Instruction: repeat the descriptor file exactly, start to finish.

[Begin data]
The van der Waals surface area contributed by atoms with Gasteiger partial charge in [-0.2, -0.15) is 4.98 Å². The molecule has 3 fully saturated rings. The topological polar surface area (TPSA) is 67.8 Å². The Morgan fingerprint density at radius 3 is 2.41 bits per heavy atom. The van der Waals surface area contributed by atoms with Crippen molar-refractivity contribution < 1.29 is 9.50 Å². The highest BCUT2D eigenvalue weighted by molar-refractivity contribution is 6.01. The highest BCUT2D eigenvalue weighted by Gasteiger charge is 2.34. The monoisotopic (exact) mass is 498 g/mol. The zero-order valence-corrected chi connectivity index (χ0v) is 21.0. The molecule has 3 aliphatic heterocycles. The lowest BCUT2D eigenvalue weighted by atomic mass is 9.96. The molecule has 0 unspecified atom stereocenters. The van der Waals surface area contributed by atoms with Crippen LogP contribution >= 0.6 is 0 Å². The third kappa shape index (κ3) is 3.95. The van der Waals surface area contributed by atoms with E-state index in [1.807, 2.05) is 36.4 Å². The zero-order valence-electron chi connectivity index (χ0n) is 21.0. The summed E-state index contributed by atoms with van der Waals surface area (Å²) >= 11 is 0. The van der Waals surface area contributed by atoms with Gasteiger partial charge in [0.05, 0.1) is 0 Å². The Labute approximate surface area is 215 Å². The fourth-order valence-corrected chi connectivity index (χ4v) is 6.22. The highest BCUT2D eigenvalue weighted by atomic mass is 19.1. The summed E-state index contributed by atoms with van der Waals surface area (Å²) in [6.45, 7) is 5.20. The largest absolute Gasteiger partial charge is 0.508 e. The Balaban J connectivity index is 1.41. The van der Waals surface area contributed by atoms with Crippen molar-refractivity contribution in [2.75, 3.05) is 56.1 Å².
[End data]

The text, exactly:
The van der Waals surface area contributed by atoms with Gasteiger partial charge in [-0.2, -0.15) is 4.98 Å². The molecule has 3 fully saturated rings. The topological polar surface area (TPSA) is 67.8 Å². The Morgan fingerprint density at radius 3 is 2.41 bits per heavy atom. The van der Waals surface area contributed by atoms with Crippen molar-refractivity contribution < 1.29 is 9.50 Å². The highest BCUT2D eigenvalue weighted by molar-refractivity contribution is 6.01. The highest BCUT2D eigenvalue weighted by Gasteiger charge is 2.34. The monoisotopic (exact) mass is 498 g/mol. The zero-order valence-corrected chi connectivity index (χ0v) is 21.0. The molecule has 3 aliphatic heterocycles. The lowest BCUT2D eigenvalue weighted by atomic mass is 9.96. The molecule has 0 unspecified atom stereocenters. The van der Waals surface area contributed by atoms with Crippen LogP contribution >= 0.6 is 0 Å². The third kappa shape index (κ3) is 3.95. The van der Waals surface area contributed by atoms with E-state index in [1.807, 2.05) is 36.4 Å². The zero-order valence-electron chi connectivity index (χ0n) is 21.0. The summed E-state index contributed by atoms with van der Waals surface area (Å²) >= 11 is 0. The van der Waals surface area contributed by atoms with Gasteiger partial charge in [0.05, 0.1) is 0 Å². The Labute approximate surface area is 215 Å². The fourth-order valence-corrected chi connectivity index (χ4v) is 6.22. The highest BCUT2D eigenvalue weighted by atomic mass is 19.1. The summed E-state index contributed by atoms with van der Waals surface area (Å²) in [6.45, 7) is 5.20. The largest absolute Gasteiger partial charge is 0.508 e. The Balaban J connectivity index is 1.41. The van der Waals surface area contributed by atoms with Crippen molar-refractivity contribution in [2.75, 3.05) is 56.1 Å².